We’re straying outside Rhyl and into Rhuddlan for this week’s post. The photographs below show two Winged Wheels in Rhuddlan – it is very unusual to see two Winged Wheels opposite one another in one place. There are none known in Rhyl and the nearest Winged Wheels to those in Rhuddlan are in Mochdre and Corwen.
What are “Winged Wheels”? They are artefacts from the Victorian era, more specifically from the brief period when bicycles were the fastest form of road transport, and before the dominance of the motor car. They are heavy, cast iron plaques, 24″ (61cm) in diameter – the badge of the Cyclists Touring Club, and they can be seen on buildings all over the country. The CTC was founded in 1878 as the Bicycle Touring Club and was subsequently renamed the Cyclists’ Touring Club, which is still in existence today.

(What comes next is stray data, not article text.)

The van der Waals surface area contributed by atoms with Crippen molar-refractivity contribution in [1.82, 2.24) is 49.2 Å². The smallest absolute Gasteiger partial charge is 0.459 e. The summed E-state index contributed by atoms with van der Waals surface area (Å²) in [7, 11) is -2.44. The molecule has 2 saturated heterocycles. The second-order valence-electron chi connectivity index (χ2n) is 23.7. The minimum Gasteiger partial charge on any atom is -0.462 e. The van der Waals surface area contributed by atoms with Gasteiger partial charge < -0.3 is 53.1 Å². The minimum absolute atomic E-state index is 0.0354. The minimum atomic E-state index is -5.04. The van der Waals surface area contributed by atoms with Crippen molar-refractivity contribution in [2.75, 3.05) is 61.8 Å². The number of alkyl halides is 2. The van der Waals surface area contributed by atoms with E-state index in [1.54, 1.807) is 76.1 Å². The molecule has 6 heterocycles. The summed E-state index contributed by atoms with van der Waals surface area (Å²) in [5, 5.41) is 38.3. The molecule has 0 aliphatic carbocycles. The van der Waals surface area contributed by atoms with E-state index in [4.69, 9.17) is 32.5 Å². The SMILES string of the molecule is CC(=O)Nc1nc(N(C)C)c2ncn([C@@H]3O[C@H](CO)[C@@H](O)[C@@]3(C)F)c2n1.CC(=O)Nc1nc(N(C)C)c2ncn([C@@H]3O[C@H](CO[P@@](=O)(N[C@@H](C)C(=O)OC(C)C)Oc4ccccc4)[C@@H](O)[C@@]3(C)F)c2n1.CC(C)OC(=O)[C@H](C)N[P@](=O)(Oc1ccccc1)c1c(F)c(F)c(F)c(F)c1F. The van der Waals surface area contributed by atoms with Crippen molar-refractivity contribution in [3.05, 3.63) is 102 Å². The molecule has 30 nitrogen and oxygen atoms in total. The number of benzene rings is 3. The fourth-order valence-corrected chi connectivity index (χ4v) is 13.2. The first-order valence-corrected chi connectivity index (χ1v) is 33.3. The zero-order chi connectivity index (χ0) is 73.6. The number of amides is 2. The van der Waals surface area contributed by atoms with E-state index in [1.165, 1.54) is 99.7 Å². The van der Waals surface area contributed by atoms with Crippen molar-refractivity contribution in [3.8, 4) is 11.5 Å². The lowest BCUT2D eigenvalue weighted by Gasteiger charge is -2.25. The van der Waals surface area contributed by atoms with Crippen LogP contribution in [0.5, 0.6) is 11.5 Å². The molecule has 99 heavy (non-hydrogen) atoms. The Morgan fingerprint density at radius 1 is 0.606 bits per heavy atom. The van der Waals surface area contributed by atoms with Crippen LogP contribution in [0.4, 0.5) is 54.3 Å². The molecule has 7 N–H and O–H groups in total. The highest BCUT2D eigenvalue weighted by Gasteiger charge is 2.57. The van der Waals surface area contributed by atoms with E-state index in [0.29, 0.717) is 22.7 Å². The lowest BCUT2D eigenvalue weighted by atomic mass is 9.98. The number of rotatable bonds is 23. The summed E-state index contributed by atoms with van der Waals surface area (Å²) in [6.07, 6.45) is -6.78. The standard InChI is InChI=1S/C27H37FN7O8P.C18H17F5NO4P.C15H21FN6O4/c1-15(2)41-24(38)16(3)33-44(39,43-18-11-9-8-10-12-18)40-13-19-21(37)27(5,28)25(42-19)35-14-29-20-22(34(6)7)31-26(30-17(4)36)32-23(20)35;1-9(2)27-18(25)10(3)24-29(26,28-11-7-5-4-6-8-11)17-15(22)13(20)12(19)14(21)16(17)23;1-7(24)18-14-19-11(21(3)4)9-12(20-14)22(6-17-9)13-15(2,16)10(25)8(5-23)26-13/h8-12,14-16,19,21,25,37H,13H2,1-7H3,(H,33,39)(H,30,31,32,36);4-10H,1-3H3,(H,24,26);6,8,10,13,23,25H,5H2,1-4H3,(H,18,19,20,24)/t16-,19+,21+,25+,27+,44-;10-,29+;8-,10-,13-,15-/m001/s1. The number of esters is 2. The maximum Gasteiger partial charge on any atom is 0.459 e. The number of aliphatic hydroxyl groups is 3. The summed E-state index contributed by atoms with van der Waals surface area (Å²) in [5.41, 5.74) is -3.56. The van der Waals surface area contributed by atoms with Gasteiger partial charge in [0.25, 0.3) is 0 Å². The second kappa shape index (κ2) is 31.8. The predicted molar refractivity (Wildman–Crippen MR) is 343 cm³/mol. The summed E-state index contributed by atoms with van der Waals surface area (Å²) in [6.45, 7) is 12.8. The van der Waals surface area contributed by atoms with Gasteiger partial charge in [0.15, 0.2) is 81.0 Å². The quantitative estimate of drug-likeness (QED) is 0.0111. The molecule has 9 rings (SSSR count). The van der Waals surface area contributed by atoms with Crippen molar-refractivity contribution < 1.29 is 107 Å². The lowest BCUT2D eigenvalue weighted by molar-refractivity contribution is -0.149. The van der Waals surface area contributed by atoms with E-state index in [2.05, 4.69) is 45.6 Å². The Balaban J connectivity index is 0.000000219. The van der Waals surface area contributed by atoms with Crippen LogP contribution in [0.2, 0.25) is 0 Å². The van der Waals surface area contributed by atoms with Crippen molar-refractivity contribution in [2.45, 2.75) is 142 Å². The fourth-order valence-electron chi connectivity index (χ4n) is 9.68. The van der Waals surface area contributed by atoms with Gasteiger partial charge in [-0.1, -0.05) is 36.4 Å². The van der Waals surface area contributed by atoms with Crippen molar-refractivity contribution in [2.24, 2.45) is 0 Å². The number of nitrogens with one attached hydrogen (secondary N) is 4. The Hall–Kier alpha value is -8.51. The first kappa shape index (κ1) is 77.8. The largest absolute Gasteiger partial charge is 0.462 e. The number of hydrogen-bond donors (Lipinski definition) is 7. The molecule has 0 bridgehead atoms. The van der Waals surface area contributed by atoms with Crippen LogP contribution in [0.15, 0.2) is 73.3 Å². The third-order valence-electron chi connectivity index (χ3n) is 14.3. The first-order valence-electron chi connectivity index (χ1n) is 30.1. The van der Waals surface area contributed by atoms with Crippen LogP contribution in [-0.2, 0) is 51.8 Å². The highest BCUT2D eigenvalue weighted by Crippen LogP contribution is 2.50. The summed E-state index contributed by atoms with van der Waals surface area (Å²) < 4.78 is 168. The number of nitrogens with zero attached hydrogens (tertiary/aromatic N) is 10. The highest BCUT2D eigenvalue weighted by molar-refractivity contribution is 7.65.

In the 1880’s and 1890’s cycling became very popular with the professional classes with the invention of the new “safety bicycle”. These cyclists had influence and money to spend, and they demanded a grading system for Hotels and Inns, and also discount. Proprietors of such hostelries added “CTC” to their advertisements to encourage cyclists to patronise their hotels, cafes and shops. By 1888 the Winged Wheel became the official endorsement of the CTC, to have one adorning your premises was the ultimate accolade and it demonstrated that you welcomed cyclists and provided the facilities that cyclists might need. The Wheels were issued to be painted black with white wings and lettering.
One of the Rhuddlan Winged Wheels is on The New Inn, the other is on a private residence. Does anyone know the history of this building and why it might have displayed the Winged Wheel? Does anyone remember any Winged Wheels on buildings in Rhyl which have since been removed?
For further information: